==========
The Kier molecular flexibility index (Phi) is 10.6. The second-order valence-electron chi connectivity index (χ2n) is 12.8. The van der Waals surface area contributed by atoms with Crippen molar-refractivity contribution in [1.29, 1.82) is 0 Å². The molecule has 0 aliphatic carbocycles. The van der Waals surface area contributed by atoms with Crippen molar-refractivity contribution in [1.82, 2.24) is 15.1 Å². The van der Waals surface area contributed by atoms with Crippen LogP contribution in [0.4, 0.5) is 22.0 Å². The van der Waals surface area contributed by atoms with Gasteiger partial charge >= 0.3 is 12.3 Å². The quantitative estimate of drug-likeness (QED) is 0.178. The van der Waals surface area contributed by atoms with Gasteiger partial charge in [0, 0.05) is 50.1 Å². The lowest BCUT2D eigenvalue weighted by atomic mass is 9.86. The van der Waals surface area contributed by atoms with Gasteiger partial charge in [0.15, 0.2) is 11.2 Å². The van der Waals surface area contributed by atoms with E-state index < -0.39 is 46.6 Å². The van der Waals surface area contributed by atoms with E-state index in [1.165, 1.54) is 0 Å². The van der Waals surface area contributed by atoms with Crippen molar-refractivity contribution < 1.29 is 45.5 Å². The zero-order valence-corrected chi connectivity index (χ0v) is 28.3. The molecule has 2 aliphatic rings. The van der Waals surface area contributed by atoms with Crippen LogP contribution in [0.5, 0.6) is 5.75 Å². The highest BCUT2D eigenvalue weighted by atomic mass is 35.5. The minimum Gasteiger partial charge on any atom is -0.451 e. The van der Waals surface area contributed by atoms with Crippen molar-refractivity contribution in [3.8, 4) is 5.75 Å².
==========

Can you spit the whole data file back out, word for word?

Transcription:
The Kier molecular flexibility index (Phi) is 10.6. The second-order valence-electron chi connectivity index (χ2n) is 12.8. The van der Waals surface area contributed by atoms with Crippen molar-refractivity contribution in [1.29, 1.82) is 0 Å². The molecule has 0 aliphatic carbocycles. The van der Waals surface area contributed by atoms with Crippen molar-refractivity contribution in [1.82, 2.24) is 15.1 Å². The van der Waals surface area contributed by atoms with Crippen LogP contribution in [0.4, 0.5) is 22.0 Å². The van der Waals surface area contributed by atoms with Gasteiger partial charge >= 0.3 is 12.3 Å². The quantitative estimate of drug-likeness (QED) is 0.178. The van der Waals surface area contributed by atoms with Gasteiger partial charge in [0, 0.05) is 50.1 Å². The lowest BCUT2D eigenvalue weighted by atomic mass is 9.86. The van der Waals surface area contributed by atoms with Gasteiger partial charge in [0.15, 0.2) is 11.2 Å². The van der Waals surface area contributed by atoms with E-state index < -0.39 is 46.6 Å². The van der Waals surface area contributed by atoms with E-state index in [1.165, 1.54) is 0 Å². The van der Waals surface area contributed by atoms with Crippen molar-refractivity contribution < 1.29 is 45.5 Å². The zero-order valence-corrected chi connectivity index (χ0v) is 28.3. The molecule has 2 aliphatic rings. The van der Waals surface area contributed by atoms with Crippen LogP contribution in [0.5, 0.6) is 5.75 Å². The highest BCUT2D eigenvalue weighted by atomic mass is 35.5. The minimum Gasteiger partial charge on any atom is -0.451 e. The van der Waals surface area contributed by atoms with Crippen molar-refractivity contribution in [3.8, 4) is 5.75 Å².